The flashing lights. The air, a film of sweaty mist. The pulsing music, the bass literally causing the body to tremble.
That is rock ’n‘ roll.
Over the weekend, I went on a road trip to Kentucky with one of my best friends to see All Time Low for the third time. The band has been my favorite since I was 13, and as always, those Baltimore boys never disappoint.
It was a night of pop-punk, that beautiful sub-genre of alternative rock that gives life so much meaning. All Time Low’s high-energy dance numbers, such as “Backseat Serenade,” “A Love Like War” and the return of its 2007 single “Poppin’ Champagne” had the crowd on their feet, laughing and crying and shouting out the lyrics at the top of their lungs.
Lead singer Alex Gaskarth also gave the crowd the option of which slower song they wanted: “Remembering Sunday” or “Therapy,” which had to be decided via an intense arena-wide game of rock, paper, scissors . . . which stumped the poor singer, as 90 percent of the crowd chose scissors.
Gaskarth and lead guitarist Jack Barakat upheld their tradition of comedic improv and ridiculous banter that makes up a good portion of the evening. In between songs, the best friends made parodies of ‘80s songs, blamed the drummer of farting on stage and ruining the show, told the crowd they’d buy us full sandwiches at Panera and guacamole at Chipotle “because we deserve it” and discussed a myriad of sexual things, to name a few highlights of hilarity.
My favorite thing about these shows, other than getting to sing out to songs that changed my life, is the sense of community you feel when there. You talk to the people beside you, who are light-heartedly commenting on how stupid our heroes are. In the crowd, you all become one, as you laugh and sweat profusely and thrive as one body in motion. Everyone’s pasts become an unspoken understood vulnerability, and you put your arms around each other as you cry.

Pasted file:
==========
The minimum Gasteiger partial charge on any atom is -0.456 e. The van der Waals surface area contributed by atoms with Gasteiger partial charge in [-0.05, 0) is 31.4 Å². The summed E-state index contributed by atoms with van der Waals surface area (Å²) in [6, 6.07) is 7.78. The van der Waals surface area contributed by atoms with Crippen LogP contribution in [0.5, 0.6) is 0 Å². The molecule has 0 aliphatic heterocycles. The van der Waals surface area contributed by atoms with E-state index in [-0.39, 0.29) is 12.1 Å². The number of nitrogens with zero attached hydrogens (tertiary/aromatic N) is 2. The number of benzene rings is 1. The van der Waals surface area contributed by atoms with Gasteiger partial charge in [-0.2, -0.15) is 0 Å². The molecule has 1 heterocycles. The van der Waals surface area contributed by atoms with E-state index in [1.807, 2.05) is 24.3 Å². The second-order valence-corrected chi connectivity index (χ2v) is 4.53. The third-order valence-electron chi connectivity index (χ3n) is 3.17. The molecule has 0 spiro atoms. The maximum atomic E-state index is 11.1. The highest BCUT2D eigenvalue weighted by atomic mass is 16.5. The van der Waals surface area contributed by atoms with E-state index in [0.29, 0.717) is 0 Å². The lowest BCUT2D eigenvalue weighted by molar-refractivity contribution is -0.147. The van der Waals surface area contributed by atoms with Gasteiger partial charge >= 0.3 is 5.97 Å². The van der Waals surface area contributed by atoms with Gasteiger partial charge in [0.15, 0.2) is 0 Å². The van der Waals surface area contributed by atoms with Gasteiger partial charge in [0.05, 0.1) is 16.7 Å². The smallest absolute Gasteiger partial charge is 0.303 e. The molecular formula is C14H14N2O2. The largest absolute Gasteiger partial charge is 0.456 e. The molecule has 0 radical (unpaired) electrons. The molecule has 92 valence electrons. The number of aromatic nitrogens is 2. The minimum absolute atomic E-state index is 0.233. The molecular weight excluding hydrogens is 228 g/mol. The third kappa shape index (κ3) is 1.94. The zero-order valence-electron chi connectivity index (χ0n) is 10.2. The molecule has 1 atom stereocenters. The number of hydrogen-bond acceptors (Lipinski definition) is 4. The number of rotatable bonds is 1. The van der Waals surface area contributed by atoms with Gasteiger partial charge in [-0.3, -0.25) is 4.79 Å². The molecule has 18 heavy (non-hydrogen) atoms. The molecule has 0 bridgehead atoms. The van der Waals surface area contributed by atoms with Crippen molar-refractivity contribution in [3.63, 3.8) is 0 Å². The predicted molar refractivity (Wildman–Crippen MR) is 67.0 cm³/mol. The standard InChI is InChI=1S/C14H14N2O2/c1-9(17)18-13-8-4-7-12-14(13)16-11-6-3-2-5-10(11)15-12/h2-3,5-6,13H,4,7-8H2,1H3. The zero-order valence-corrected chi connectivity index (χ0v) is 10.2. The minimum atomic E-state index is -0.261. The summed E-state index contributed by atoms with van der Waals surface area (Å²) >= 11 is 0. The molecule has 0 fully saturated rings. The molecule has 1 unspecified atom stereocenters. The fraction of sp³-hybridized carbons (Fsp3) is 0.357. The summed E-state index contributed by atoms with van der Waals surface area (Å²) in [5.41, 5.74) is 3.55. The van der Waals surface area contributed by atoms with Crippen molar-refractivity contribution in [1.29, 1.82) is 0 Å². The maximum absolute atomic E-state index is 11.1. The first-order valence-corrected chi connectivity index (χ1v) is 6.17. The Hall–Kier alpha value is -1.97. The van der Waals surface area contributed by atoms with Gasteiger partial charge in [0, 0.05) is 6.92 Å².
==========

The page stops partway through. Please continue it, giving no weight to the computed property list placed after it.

In between sets, the bands involved put up a large sheet and used lighting effects to create a Parisian flag, in remembrance of the people involved in the recent attacks. Gaskarth also took a moment during the show to talk about it, and to remind us all of the importance of love and tolerance.
The band encourages camaraderie, and literally come into the crowd to become one with you. They make stupid jokes and talk to us like human beings to make us realize that we’re not at a show; we’re at home, in a safe place with a family we’ve formed together.